Want to surprise a loved one, friend, colleague, customer or acquaintance with a heartfelt message of encouragement, support and thoughtfulness? Shoot them a greeting letter.
Don't burden yourself with hard and fast rules about writing one. Write from the heart. You are a human being writing to another human being. Be yourself. Above all, be sincere. That said, please remember to personalize the letter keeping in mind the relationship that you share with the recipient. The more intimate the relationship, the more casual your greeting letter can be.
You can write a greeting letter to wish someone the best of luck . . . a good morning/night . . . to let them know that you miss them . . . or simply wish them a great day. There are dozens of other reasons to write a loved one, friend, colleague, customer or acquaintance a greeting letter. All you have to do is get those creative juices flowing.
A great way to make a greeting letter even more heartfelt and/or intimate is to write it out by hand. If you have been told that your handwriting is illegible, why not try writing a greeting letter in block letters? You could even make a joke out of why you are doing so!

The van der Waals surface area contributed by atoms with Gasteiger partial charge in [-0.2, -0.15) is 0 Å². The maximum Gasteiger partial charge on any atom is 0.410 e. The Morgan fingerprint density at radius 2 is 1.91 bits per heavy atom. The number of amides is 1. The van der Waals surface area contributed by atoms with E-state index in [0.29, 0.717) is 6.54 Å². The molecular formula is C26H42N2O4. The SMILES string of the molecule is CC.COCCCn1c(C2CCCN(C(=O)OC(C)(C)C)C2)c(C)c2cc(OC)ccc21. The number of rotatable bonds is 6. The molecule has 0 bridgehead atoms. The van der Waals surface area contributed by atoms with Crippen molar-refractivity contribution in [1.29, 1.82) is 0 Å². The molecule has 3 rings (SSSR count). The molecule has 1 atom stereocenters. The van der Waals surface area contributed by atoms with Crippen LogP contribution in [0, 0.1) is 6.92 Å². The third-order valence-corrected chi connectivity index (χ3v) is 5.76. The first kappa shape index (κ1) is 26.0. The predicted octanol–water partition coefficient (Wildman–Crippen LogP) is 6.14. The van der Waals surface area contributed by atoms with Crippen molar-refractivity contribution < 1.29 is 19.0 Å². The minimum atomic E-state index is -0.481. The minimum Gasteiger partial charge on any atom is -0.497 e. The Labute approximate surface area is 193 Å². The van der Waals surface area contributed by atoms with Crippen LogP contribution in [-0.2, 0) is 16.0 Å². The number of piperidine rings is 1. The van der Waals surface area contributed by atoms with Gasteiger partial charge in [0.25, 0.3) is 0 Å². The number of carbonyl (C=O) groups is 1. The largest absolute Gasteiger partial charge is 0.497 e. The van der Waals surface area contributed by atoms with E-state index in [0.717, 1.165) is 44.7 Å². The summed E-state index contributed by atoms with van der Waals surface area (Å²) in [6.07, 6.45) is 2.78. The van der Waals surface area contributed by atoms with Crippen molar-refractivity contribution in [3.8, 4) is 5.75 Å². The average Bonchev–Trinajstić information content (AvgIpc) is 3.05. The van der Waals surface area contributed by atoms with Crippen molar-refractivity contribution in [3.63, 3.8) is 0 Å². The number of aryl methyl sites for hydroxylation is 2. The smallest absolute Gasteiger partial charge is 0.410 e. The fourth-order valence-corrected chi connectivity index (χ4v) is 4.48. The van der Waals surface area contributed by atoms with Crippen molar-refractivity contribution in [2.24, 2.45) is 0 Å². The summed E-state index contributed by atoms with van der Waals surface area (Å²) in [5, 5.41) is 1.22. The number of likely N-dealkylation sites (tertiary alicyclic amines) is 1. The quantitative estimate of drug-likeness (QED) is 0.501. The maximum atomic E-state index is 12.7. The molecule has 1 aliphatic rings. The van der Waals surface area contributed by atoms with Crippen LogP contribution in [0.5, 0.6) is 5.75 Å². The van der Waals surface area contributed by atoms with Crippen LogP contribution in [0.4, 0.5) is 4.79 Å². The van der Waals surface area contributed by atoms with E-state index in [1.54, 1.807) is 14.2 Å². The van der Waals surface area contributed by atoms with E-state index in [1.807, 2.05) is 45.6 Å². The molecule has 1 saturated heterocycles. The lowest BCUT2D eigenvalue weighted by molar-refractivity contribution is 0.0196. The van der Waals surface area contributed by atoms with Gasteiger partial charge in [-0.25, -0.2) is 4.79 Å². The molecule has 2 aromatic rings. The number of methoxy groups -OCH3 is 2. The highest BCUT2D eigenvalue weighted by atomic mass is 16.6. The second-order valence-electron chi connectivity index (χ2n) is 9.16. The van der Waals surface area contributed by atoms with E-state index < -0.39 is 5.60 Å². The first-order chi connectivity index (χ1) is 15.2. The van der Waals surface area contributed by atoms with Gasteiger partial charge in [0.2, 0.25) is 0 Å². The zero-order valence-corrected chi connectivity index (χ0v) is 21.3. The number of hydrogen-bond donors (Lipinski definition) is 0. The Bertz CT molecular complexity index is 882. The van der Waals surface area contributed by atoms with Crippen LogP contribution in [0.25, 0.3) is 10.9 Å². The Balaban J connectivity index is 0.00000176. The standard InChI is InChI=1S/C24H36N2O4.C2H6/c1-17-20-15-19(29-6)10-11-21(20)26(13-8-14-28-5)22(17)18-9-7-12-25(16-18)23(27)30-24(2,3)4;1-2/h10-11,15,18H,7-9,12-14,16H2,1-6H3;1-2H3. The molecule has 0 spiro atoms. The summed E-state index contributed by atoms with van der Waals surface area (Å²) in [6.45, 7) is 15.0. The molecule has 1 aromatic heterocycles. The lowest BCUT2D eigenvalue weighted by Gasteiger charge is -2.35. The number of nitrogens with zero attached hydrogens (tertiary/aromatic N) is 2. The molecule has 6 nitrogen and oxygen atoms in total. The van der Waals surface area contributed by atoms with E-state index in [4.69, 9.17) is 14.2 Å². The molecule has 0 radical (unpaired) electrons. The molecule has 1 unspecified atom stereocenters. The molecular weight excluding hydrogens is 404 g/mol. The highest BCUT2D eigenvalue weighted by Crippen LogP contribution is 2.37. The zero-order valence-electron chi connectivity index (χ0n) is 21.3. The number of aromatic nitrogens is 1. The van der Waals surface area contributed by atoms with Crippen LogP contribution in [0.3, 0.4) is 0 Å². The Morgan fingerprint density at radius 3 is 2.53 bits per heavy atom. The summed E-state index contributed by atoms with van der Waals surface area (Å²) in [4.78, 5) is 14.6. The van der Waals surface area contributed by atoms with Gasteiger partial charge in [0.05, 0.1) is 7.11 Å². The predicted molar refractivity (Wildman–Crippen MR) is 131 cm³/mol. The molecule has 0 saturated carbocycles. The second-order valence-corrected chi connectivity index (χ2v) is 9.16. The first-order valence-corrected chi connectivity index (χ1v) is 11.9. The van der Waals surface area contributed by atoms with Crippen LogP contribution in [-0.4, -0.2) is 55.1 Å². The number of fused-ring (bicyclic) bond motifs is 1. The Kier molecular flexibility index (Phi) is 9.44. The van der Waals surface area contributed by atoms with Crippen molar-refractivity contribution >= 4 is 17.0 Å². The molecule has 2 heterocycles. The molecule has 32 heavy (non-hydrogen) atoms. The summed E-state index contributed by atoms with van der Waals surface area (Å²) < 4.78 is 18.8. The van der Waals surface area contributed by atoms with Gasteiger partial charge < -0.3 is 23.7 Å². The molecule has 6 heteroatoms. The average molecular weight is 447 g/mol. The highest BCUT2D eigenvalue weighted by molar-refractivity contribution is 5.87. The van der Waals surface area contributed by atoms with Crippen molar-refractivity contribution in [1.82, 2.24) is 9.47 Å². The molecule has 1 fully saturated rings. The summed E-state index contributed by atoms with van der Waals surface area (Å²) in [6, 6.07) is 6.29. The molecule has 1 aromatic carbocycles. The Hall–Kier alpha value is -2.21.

Or you could simply slow down the pace at which you write to make sure the message is legible. Ask someone to read out the letter loud to find out where your message needs tweaking.
Sample Greeting Letter from an Uncle to a Nephew Starting College
It seems like only yesterday that you were knee-high to a grasshopper!
Look at you now . . . you are off to college!
How time flies.
Speaking of which, don't you find it amazing that you and I and Warren Buffett and the Dalai Lama get to spend the same amount of time in a 24-hour period?
Of course, not everybody grows up to become an Oracle of Omaha or an Ocean of Wisdom! But I think how we make use of our time determines to a great extent who and what we eventually become and our success or "failure".
Don't you agree?
And speaking of success, what do you think it means? Money? Expensive things? Power? Influence? Ability to live your life on your own terms?
I think success is about being more, rather than having more. Just ask Buffett. He has pledged 99% of his wealth to philanthropy. Granted, he can live comfortably off the remaining 1% for years to come. But that's not the point.
Don't get me wrong. Money is important. And so too are the things that we accumulate over the years. Money and our possessions define us to a great extent. But money and things are not the be-all and end-all of success.
Anyway, now that you are off to college, I want you to know that I will always be a friend you can count on.
I wish you true success, whatever that may turn out to be for you.